Friendster dying? More like growing

29 06 2008

On Wednesday, The Digital Movement(TDM) had the privilege of hosting Jeff Roberto, Marketing Director of Friendster Inc who was here in Singapore for the Ad:Tech conference! It was a closed lunch session at the porsh Global Kitchen located in Pan Pacific Hotel with 10 people consisting of TDM’ers, bloggers and thought leaders in the social media space.

What I really liked about this session was how everyone was seated together on a round table and had ample opportunity to ask Jeff questions while he talked about Friendster’s plans to move forward and grow in the social networking(SNS) scene of Asia. Okay I know you’re probably thinking “Who cares about Friendster? They’re dead” with most of our friends having moved their attention to Facebook. However, we often forget they only represent one sector of the Gen Y population from the age of 20 onwards from a small segment of Asia.

Interesting Statistics (Global)
Here are some statistics from Jeff (source of data: ComScore Inc.) that gives a better picture of Friendster’s position globally:

7th Largest Website in the world with 22 billion page views. The only SNS ahead of it is Facebook

Monthly page views increased from 6 billion to 22 billion over the past year. Looks like Friendster is actually growing. My interpretation of this is the number of people joining/spending time on Friendster has increased and is more than the number of people leaving.


A variety of statistics showing Friendster’s growth over the past year


This graph shows the average number of minutes spent monthly on each site. I find this information very interesting. Even after Facebook introduced Facebook chat, people are still spending more time on Friendster. Could it be the explosion of noise from the insane amount of Facebook apps that is causing this? Might explain why the upcoming Facebook profile interface will be separating apps from the main profile page.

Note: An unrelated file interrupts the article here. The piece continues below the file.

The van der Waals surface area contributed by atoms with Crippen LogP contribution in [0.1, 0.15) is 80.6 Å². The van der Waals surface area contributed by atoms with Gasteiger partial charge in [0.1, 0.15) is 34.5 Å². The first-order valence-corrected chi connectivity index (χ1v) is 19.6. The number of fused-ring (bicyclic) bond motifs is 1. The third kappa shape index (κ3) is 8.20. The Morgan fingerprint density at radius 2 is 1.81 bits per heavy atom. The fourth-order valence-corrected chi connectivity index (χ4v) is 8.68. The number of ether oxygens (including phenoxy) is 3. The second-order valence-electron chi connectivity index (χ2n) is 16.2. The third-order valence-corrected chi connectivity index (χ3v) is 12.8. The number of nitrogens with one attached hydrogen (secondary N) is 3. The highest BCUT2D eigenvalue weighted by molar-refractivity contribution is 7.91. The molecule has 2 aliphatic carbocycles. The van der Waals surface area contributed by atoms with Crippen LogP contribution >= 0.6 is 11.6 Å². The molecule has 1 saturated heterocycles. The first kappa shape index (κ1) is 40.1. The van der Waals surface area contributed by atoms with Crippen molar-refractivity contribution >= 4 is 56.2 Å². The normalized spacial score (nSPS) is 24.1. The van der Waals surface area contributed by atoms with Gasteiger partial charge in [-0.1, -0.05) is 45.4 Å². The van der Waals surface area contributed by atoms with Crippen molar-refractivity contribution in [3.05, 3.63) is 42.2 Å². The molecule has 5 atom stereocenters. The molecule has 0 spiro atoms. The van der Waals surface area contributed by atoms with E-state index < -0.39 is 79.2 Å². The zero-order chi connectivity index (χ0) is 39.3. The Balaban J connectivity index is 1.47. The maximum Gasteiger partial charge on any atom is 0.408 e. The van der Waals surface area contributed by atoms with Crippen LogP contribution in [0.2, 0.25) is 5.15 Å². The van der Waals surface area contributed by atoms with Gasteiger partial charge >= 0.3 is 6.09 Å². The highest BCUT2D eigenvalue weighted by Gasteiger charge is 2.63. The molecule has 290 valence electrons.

Interesting Statistics (Asia)
Alright I know you have had enough of Statistics. I’ll get to the Q&A part soon. Just one more graph to show how Friendster is doing in Asia. ^^;;

Currently Friendster is at least twice the size of any SNS in Asia but as Facebook has just started picking up its pace around the region and I don’t have the growth graph for Asia, it is hard to say where Friendster will stand in the future


Future Plans

1) Users leaving
One of the questions I asked Jeff was whether Friendster has any plans to reduce the number of older youths from leaving to other SNS like Facebook. His response after a quick laugh was that they are definitely very interested in retaining their users but currently their main target group (which is a majority of their users) are in the age range of 16 to young adults. If users want to move to Facebook which has an interface that caters better to the mature audience they won’t stop them.
I would relate this to the business analogy:

Instead of customizing the product to fulfill everyone’s changing taste and interests(and risk having a bad product), it is better to focus on the needs of one segment and deliver a really good product

To me his response makes sense as most of the teenagers (at least those I know from Malaysia and Singapore) are still actively engaged and signing onto Friendster and not Facebook as most people their age are not on it. However on the other hand if the tastes of these youths change to liken that of Facebook’s interface and content, Friendster might be facing a problem just like how university and college students are moving now.